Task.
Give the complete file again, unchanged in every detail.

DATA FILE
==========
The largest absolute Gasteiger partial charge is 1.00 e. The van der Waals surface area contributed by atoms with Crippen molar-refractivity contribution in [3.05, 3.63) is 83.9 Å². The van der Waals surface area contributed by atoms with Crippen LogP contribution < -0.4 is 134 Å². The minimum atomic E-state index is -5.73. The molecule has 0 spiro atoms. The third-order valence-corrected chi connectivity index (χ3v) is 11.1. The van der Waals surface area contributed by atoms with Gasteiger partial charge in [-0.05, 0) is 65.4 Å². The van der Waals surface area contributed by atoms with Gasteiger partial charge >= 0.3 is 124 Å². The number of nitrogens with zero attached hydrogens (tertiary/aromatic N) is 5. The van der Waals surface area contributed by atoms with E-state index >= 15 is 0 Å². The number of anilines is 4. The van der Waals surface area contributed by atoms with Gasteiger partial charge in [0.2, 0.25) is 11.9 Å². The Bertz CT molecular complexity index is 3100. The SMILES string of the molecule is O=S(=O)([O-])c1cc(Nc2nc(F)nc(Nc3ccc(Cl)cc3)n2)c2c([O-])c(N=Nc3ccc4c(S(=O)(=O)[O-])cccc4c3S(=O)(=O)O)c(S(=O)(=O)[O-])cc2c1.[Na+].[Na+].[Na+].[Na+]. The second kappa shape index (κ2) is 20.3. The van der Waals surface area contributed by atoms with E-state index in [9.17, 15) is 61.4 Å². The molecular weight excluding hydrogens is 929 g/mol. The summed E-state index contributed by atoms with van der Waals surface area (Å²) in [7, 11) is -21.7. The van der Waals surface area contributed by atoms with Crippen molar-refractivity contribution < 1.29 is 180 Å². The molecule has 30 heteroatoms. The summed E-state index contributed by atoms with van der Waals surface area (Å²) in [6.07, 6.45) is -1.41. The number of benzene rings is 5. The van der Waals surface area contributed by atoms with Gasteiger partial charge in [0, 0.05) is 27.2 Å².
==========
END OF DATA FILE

The largest absolute Gasteiger partial charge is 1.00 e. The van der Waals surface area contributed by atoms with Crippen molar-refractivity contribution in [3.05, 3.63) is 83.9 Å². The van der Waals surface area contributed by atoms with Crippen LogP contribution < -0.4 is 134 Å². The minimum atomic E-state index is -5.73. The molecule has 0 spiro atoms. The third-order valence-corrected chi connectivity index (χ3v) is 11.1. The van der Waals surface area contributed by atoms with Gasteiger partial charge in [-0.05, 0) is 65.4 Å². The van der Waals surface area contributed by atoms with Gasteiger partial charge >= 0.3 is 124 Å². The number of nitrogens with zero attached hydrogens (tertiary/aromatic N) is 5. The van der Waals surface area contributed by atoms with E-state index >= 15 is 0 Å². The number of anilines is 4. The van der Waals surface area contributed by atoms with Gasteiger partial charge in [0.2, 0.25) is 11.9 Å². The Bertz CT molecular complexity index is 3100. The SMILES string of the molecule is O=S(=O)([O-])c1cc(Nc2nc(F)nc(Nc3ccc(Cl)cc3)n2)c2c([O-])c(N=Nc3ccc4c(S(=O)(=O)[O-])cccc4c3S(=O)(=O)O)c(S(=O)(=O)[O-])cc2c1.[Na+].[Na+].[Na+].[Na+]. The second kappa shape index (κ2) is 20.3. The van der Waals surface area contributed by atoms with E-state index in [9.17, 15) is 61.4 Å². The molecular weight excluding hydrogens is 929 g/mol. The summed E-state index contributed by atoms with van der Waals surface area (Å²) in [7, 11) is -21.7. The van der Waals surface area contributed by atoms with Crippen molar-refractivity contribution < 1.29 is 180 Å². The molecule has 30 heteroatoms. The summed E-state index contributed by atoms with van der Waals surface area (Å²) in [6.07, 6.45) is -1.41. The number of benzene rings is 5. The van der Waals surface area contributed by atoms with Gasteiger partial charge in [0, 0.05) is 27.2 Å².